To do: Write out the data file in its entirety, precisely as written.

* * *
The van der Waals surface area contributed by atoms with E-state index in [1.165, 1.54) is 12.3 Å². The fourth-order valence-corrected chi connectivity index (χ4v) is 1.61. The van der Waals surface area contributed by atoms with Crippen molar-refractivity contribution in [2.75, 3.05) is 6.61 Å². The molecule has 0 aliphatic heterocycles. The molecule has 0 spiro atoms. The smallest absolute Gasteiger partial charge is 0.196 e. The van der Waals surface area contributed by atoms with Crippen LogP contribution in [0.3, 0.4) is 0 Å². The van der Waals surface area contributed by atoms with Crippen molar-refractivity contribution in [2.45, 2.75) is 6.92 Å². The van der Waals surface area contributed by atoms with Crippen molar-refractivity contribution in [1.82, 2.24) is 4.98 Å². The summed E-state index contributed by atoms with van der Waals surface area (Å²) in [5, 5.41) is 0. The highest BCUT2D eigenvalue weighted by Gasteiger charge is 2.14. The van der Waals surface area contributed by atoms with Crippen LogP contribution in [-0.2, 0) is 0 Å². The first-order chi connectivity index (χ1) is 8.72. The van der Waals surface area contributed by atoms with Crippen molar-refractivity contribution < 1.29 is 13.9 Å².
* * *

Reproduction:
The van der Waals surface area contributed by atoms with E-state index in [1.165, 1.54) is 12.3 Å². The fourth-order valence-corrected chi connectivity index (χ4v) is 1.61. The van der Waals surface area contributed by atoms with Crippen molar-refractivity contribution in [2.75, 3.05) is 6.61 Å². The molecule has 0 aliphatic heterocycles. The molecule has 0 spiro atoms. The smallest absolute Gasteiger partial charge is 0.196 e. The van der Waals surface area contributed by atoms with Crippen LogP contribution in [0.3, 0.4) is 0 Å². The van der Waals surface area contributed by atoms with Crippen molar-refractivity contribution in [2.45, 2.75) is 6.92 Å². The van der Waals surface area contributed by atoms with Crippen molar-refractivity contribution in [1.82, 2.24) is 4.98 Å². The summed E-state index contributed by atoms with van der Waals surface area (Å²) in [5, 5.41) is 0. The highest BCUT2D eigenvalue weighted by Gasteiger charge is 2.14. The van der Waals surface area contributed by atoms with Crippen LogP contribution in [-0.2, 0) is 0 Å². The first-order chi connectivity index (χ1) is 8.72. The van der Waals surface area contributed by atoms with Crippen molar-refractivity contribution < 1.29 is 13.9 Å².